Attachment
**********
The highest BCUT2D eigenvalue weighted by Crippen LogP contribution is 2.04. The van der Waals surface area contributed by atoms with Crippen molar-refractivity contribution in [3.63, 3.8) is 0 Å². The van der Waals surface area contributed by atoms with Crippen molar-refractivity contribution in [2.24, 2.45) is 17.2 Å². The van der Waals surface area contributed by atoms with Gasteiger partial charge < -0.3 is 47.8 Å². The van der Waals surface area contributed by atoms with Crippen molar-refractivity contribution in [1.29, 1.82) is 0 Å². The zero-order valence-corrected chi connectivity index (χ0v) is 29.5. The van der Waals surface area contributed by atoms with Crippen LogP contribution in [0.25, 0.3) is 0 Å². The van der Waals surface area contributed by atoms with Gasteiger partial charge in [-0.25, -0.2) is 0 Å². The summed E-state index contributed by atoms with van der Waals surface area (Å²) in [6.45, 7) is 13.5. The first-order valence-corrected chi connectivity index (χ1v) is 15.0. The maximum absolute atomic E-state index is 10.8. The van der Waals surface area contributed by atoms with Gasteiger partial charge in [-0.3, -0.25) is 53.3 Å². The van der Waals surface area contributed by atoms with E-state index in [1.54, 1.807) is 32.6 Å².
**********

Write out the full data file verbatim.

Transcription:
The highest BCUT2D eigenvalue weighted by Crippen LogP contribution is 2.04. The van der Waals surface area contributed by atoms with Crippen molar-refractivity contribution in [3.63, 3.8) is 0 Å². The van der Waals surface area contributed by atoms with Crippen molar-refractivity contribution in [2.24, 2.45) is 17.2 Å². The van der Waals surface area contributed by atoms with Gasteiger partial charge < -0.3 is 47.8 Å². The van der Waals surface area contributed by atoms with Crippen molar-refractivity contribution in [1.29, 1.82) is 0 Å². The zero-order valence-corrected chi connectivity index (χ0v) is 29.5. The van der Waals surface area contributed by atoms with Crippen LogP contribution in [0.25, 0.3) is 0 Å². The van der Waals surface area contributed by atoms with Gasteiger partial charge in [-0.25, -0.2) is 0 Å². The summed E-state index contributed by atoms with van der Waals surface area (Å²) in [6.45, 7) is 13.5. The first-order valence-corrected chi connectivity index (χ1v) is 15.0. The maximum absolute atomic E-state index is 10.8. The van der Waals surface area contributed by atoms with Gasteiger partial charge in [-0.3, -0.25) is 53.3 Å². The van der Waals surface area contributed by atoms with E-state index in [1.54, 1.807) is 32.6 Å².